How To Create Simple API Client with ZIO and Http4s

How To Create Simple API Client with ZIO and Http4s hackernoon.com1 year ago in#Dev Love55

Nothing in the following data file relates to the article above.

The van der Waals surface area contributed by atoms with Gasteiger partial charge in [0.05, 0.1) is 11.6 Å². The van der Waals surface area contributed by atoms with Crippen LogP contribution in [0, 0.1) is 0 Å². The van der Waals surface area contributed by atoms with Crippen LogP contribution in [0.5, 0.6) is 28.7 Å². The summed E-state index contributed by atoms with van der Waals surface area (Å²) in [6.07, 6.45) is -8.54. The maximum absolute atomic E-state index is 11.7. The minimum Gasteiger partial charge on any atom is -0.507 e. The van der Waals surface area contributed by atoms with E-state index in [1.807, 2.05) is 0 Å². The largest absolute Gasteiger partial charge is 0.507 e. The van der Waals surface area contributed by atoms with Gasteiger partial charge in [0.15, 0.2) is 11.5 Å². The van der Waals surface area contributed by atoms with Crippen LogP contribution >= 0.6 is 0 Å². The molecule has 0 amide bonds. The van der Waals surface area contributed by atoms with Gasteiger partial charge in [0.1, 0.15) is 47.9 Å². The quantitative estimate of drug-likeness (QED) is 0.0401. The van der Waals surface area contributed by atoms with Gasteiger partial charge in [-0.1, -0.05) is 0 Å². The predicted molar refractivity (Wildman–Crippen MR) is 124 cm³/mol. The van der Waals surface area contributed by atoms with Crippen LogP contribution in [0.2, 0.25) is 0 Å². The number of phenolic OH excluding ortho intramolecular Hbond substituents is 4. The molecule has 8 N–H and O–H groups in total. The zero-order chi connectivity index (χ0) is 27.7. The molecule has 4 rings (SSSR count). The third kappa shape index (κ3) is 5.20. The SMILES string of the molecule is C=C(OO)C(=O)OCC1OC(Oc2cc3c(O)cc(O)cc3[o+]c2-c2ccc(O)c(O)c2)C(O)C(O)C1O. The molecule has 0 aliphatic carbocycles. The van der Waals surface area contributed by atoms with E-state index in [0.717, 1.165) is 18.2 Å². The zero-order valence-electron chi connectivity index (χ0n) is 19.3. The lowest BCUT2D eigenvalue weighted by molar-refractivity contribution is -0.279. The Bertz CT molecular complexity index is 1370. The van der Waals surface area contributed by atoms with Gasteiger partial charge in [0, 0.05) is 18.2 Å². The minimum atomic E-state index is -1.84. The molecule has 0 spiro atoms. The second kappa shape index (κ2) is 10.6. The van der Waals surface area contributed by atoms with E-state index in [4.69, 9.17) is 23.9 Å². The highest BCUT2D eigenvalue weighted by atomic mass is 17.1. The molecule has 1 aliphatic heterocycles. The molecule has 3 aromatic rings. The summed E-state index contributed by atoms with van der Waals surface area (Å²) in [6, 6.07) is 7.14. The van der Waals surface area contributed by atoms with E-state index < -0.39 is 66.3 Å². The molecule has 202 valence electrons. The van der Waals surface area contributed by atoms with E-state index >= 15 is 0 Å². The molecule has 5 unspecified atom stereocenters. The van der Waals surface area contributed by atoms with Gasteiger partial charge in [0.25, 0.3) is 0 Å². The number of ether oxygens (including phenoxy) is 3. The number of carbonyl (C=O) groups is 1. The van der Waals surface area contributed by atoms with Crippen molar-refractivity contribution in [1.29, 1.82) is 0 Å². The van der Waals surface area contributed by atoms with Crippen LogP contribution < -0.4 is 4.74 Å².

@juliano-alvesJuliano Alves Open-source enthusiast, a firm believer that future belongs to polyglot and functional programming Discussing with a brazilian friend about the situation in our country, we realised how difficult it is to find information about public spending, and when available, how difficult it can be to reason about it. Joining our forces, we decided to explore some data exposed by the Brazilian government, aiming to provide an easier way to visualise and understand how the public resources has been used. The starting point would be: finding some data to analyse, that is relatively easy (at least from a developer’s perspective) to collect. A good candidate is the Portal da Transparência (in literal translation, Transparency Portal), an initiative to make public data available via APIs or downloading CSV files. Is there a better way to learn about an API than writing a client for it? So let’s do it with ZIO http4s client! Why ZIO? After my talk in Scala UA, someone asked me what has called my attention in the Scala ecosystem recently. I believe ZIO can be a game changer, because it is not “just for functional programmers”. Even though it is strongly based in functional principles, it doesn’t assume the users already understand functional concepts (this is just a Monad!), which can be scary for new joiners. Among all the powerful features ZIO provides, it’s designed to be easy to use and adopt, what is from my perspective, by far, its best feature. #ScalaThankYou ZIO Team! The HttpClient module The API supports only GET requests, what makes the trait definition very simple: package pdt.http import io.circe.Decoder import org.http4s.client.Client import zio._ object HttpClient { type HttpClient = Has[Service] trait Service { protected val rootUrl = “” def get[T](uri: String, parameters: Map[String, String]) (implicit d: Decoder[T]): Task[T] } def http4s: ZLayer[Has[Client[Task]], Nothing, HttpClient] = ??? } Service has only one method get[T] with arguments resource: String and parameters: Map[String, String] , which will become part of the url in the format “resource?key=value” . It takes an implicit io.circe.Decoder[T] as well, used to decode the json result into T . type HttpClient = Has[Service] In simple terms, Has allows us to use our Service as a dependency. The next line makes it easier to understand: def http4s: ZLayer[Has[Client[Task]], Nothing, HttpClient] = ??? The http4s method will create a ZLayer , which is very similar to ZIO data type ; it requires a Has[Client[Task]] to be built, won’t produce any errors (that’s what that Nothing means) and will return an implementation of our Service : HttpClient , the one we defined using Has . We should use type aliases to make ZLayer more expressive as well. Knowing our layer can’t fail, we can use URLayer : def http4s: URLayer[Has[Client[Task]], HttpClient] = ??? What will http4s actually return? In order to answer this question, we need to implement HttpClient.Service first. The Http4s implementation Implementing the get request is straightforward: package pdt.http import io.circe.Decoder import org.http4s.Uri import org.http4s.circe.CirceEntityCodec.circeEntityDecoder import org.http4s.client.Client import org.http4s.client.dsl.Http4sClientDsl import zio._ import zio.interop.catz._ private[http] final case class Http4s(client: Client[Task]) extends HttpClient.Service with Http4sClientDsl[Task] { def get[T](resource: String,  » Read More

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